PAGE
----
I touched on this briefly in my last blog post. As I said before, the only way to have a respectful dialogue is to allow all voices to be heard.

This is also a topic that I find myself somewhere in the middle. I have some experience going through such therapy. I personally did not find it effective in changing my sexual orientation, though I also do not see myself as being harmed by it. In fact, I learned a great deal about myself while going through therapy.

Having done research over the years, and through experiences with support and therapy groups, my views on SOCT and any other sexual orientation change effort (SOCE, which is not always limited to a therapeutic setting) have evolved. Homosexuality is a complex subject that is about far more than just sex, or even sexual attraction. It also involves emotional and social aspects. My personal belief about those who experience a diminishment in their attractions or change their sexual orientation is that they are those who have learned to re-frame their attractions and fill the emotional and social aspects of them, which in turn diminishes the sexual aspect of the attractions.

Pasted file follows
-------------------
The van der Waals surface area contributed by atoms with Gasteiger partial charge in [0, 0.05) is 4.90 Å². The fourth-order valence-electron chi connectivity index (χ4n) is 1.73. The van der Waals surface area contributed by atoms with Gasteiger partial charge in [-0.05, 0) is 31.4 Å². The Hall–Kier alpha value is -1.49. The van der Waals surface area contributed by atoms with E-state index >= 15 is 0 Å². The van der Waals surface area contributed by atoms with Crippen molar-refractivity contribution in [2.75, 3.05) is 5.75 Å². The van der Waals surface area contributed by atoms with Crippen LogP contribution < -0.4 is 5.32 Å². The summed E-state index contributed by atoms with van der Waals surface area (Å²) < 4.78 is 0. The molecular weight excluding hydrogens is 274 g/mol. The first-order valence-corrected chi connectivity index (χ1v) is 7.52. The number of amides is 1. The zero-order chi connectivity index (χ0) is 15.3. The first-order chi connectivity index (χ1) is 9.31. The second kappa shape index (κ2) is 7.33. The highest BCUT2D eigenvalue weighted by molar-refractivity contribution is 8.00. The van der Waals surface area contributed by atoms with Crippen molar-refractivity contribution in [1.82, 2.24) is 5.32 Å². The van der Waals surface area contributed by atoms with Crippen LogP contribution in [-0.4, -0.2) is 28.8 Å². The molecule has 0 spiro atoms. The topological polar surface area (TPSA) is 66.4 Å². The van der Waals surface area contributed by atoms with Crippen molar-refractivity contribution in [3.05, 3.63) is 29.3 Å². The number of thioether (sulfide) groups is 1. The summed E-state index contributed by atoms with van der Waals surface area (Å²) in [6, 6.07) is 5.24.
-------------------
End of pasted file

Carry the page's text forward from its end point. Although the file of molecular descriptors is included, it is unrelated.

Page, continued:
From my own personal experience with this, as well as what I have seen with others, it works only as long as the attractions remain viewed as being emotional and social and those aspects of them are filled. As long as they are, they sexual aspect of them can remain diminished, at times (for some) even to the point that they disappear. But when those aspects are no longer filled, the sexual aspect of the attractions will increase again. I see those that claim success as those that have learned to permanently and regularly keep the emotional and social aspects of their same-sex attractions filled. I also think the ability of individuals to do so varies greatly.

I tend to think that sexuality is much more fluid than a lot of people believe, and a lot less so than others believe. There do seem to be some people who have achieved change through therapy, as well as those who spontaneously change without even intending to do so. There are some cases of drastic change, as well as many more of some smaller shift.